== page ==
Before you begin to build a case justifying why I should’ve refused, hear me out. What’s interesting in this case, and the reason I ultimately took them up on the fete, was that they weren’t complaining about the first session, or criticizing me. They had paid careful attention to the real time feedback and their collective data from the early session, resisted judging it or protecting their investment in the existing format,and decided they agreed with itall. They heard that the morning felt slow, and in their firm, they work at such a pace that I truly hardly saw anyone ever eat. Fair critique, dial up the pace. They also felt the session was too information-rich, and in their company culture, they have almost zero negative capability or desire to understand background or philosophy, they are significantly practice obsessed. Reasonable feedback considering, so we cut the theory bits and invite cases from participants in the room. In addition, they all determined that the session, and me as the instructor, was not “raw” or “living” enough to them. Ok, that one felt close to the vest but, I took the invitation, sent my own defensiveness or “high horsing” packing, and committed to dialing up my energy, to becoming more dynamic. I do declare, being pushed to that level of risk, raising the stakes more than a step-level, and having to do so in less than an hour brought quite an injection of edgy, catalytic energy to the task. In the moment, it felt dangerous on behalf of all stakeholders, and yet developmentally exhilarating. It threatened to run fluidly wild, and yet paradoxically became more appropriately structured in that it followed the natural silhouette of the learners’ engagement and stories.
I certainly felt proud of them, and of myself. We made a deep impact, achieved learning outcomes with the firm participants, and with the senior people we trained of the days before. But more remarkably, I think we developed the consultant (me), the CHCO, the internal team, and the trained facilitator sin explicit and implicit ways through the design and execution, and then redesign and execution of the project collaboratively, in real time. Both the CHCO and I discovered a companionship our own developmental journeys as a result of the trajectory and willingness to be available to this project and its delivery together. With the foundation and practice of CDAI, a client and consultant can develop one another openly, in real time, while delivering on an effective project plan. An improbable and yet meaningful developmental outcome for all.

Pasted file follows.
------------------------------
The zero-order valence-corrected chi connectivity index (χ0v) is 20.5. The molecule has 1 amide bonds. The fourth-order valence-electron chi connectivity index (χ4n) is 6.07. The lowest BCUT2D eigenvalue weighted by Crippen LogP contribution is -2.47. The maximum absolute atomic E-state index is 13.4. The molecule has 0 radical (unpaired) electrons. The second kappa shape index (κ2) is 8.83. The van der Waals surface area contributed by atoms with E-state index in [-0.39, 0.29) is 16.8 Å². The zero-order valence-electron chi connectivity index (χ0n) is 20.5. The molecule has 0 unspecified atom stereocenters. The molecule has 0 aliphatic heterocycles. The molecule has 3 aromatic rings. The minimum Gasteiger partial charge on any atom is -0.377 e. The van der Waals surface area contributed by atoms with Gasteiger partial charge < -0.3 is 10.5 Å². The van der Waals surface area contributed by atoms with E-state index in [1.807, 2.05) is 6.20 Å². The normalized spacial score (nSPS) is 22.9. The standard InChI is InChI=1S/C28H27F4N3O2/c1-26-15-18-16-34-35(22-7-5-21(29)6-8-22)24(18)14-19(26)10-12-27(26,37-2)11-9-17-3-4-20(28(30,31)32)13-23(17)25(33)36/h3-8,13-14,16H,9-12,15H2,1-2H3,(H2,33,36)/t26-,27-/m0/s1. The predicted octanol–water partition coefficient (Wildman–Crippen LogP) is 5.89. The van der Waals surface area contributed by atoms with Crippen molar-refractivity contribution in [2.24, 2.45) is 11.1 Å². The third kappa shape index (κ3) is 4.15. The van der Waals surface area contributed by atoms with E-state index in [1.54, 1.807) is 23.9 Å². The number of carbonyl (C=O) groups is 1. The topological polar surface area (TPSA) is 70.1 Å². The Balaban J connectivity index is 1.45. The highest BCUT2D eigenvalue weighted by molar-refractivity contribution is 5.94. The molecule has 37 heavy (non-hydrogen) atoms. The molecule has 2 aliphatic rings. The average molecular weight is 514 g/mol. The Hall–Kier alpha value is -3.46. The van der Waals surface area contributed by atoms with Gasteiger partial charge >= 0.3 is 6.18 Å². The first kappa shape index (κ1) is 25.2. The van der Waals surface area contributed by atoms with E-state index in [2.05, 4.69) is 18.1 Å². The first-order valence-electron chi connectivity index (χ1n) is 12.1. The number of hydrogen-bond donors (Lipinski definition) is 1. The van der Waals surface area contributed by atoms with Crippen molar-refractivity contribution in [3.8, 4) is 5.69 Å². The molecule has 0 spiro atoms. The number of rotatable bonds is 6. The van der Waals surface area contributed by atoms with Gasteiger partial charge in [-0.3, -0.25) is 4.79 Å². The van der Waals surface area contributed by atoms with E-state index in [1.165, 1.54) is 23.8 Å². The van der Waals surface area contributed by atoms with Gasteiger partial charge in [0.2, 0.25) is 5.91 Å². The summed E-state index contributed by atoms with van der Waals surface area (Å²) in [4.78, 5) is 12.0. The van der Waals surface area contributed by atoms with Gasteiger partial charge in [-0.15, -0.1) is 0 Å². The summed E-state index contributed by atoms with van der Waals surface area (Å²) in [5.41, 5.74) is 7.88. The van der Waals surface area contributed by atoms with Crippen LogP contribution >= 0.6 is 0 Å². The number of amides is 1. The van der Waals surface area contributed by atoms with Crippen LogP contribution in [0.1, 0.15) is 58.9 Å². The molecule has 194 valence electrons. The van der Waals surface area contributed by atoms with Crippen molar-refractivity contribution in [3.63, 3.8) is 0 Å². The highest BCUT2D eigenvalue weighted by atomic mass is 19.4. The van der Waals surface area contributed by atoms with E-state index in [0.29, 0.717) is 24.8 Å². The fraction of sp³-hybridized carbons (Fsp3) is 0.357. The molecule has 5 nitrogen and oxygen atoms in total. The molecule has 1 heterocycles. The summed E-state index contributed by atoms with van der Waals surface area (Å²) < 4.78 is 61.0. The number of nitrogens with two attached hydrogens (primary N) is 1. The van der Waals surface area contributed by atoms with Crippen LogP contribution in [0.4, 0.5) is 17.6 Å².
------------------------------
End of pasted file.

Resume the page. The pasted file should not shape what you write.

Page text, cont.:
Reviewer reflection: Bill Torbert, PhD
In this case we see the power of intentional learning, vulnerability, skill in facilitation, confidence in leading teams, and a certain sophisticated playfulness all in service to team and organizational objectives. The challenge from the quick-learner-client brought forth a CDAI-inspired response from Dr. Miller thereby allowing her to share more explicitly the powerful impact of using single-, double-, and triple-loop feedback and inquiry in the midst of action. Power was shared in this way, or maybe it is more correctly stated as it was given and taken as Cara and the client experimented with present-moment action and inquiry. Dr. Miller not only modeled simultaneous action and inquiry, she explored in an unrehearsed way how to mutually create and hold a learning environment that was essential for this client to do the kind of work it intended to do.
We also see modeled here, by Cara, a new way for an organization to invest in leadership development in combining real-time, individual and team learning, and enhancing capacity to adapt via collaboration and flexibility. These attributes allow for an organization to exercise greater adaptive ability, increased alignment, and enhanced capacity to meet extraordinary challenges.